The shark of student debt is swallowing the fish of the housing market.
Scared by the cliff-walk of the Great Recession, Americans have determined that the new path to success means a college degree and no more 30-year mortgages. In other words, out of the frying pan and into the fire.
In May 2014, the New York Daily News reported that total student debt in America surpassed $1.2 trillion dollars. Like Atlas shouldering the earth, so college graduates must shoulder student debt payments, a lower-quality job market, inflated housing costs and a socioeconomic ladder with no rungs at the bottom. How can the average American stomach both student debt and a mortgage?
USA Today recently crunched the numbers and decided that they could not. Based on national averages, a household with $250 a month earmarked for student loan payments lose $44,000 of buying power. Households that pay $750 a month might have priced themselves out of the market entirely.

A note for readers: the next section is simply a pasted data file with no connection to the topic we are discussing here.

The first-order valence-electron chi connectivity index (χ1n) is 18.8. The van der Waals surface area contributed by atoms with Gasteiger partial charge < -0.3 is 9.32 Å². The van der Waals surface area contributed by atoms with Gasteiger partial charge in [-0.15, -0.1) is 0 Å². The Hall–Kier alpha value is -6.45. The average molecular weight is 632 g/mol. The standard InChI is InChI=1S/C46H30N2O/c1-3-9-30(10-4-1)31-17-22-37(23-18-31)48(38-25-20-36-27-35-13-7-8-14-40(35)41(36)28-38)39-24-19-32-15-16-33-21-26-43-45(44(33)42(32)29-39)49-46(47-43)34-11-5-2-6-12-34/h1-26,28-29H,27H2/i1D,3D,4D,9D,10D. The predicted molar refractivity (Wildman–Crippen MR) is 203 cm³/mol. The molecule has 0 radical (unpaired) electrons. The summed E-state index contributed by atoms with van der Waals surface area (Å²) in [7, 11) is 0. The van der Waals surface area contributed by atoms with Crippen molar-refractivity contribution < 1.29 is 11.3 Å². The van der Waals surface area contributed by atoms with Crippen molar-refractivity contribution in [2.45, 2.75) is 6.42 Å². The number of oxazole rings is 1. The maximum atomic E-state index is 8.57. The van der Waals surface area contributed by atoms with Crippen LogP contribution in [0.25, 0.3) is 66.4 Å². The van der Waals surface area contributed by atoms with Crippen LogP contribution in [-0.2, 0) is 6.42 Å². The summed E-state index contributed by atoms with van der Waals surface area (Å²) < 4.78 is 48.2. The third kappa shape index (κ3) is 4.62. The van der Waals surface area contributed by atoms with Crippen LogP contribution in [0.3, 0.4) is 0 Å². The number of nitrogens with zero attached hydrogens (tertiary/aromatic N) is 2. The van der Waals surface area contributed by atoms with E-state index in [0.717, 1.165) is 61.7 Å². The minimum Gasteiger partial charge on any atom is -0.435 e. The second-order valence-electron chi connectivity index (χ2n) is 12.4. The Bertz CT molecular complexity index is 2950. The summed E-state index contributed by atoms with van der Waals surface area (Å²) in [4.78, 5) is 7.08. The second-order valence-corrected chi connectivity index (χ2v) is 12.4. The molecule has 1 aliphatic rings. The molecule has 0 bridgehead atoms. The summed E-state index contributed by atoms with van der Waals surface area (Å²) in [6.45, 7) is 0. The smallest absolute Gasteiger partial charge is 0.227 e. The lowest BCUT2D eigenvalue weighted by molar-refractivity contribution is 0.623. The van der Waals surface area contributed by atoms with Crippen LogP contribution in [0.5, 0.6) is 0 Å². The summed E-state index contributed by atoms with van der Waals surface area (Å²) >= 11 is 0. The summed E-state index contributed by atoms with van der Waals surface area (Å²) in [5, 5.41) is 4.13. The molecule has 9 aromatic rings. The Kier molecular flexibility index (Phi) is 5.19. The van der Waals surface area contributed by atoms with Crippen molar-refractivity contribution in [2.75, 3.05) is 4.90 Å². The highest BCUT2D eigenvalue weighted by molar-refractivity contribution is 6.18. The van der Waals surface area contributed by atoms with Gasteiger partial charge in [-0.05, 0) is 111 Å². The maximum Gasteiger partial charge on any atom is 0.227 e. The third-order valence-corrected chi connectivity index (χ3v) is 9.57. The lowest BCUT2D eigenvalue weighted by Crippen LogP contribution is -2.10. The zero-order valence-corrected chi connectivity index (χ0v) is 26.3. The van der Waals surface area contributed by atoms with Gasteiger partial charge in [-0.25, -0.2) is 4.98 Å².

Some experts like Marnie Bennett of Canada worry that student debt is a grenade that, once detonated, will take out a chunk of the housing market as well. Current homeowners are refusing to renovate or relocate, and potential first-time homeowners are opting for cheap apartments or their parents’ basements. Starter homes have been hit especially hard.
In other words, owning one’s house is becoming a privilege reserved for the upper class, where fresh graduates must choose between owning a home and being debt-free. But is this a choice that American students should have to make?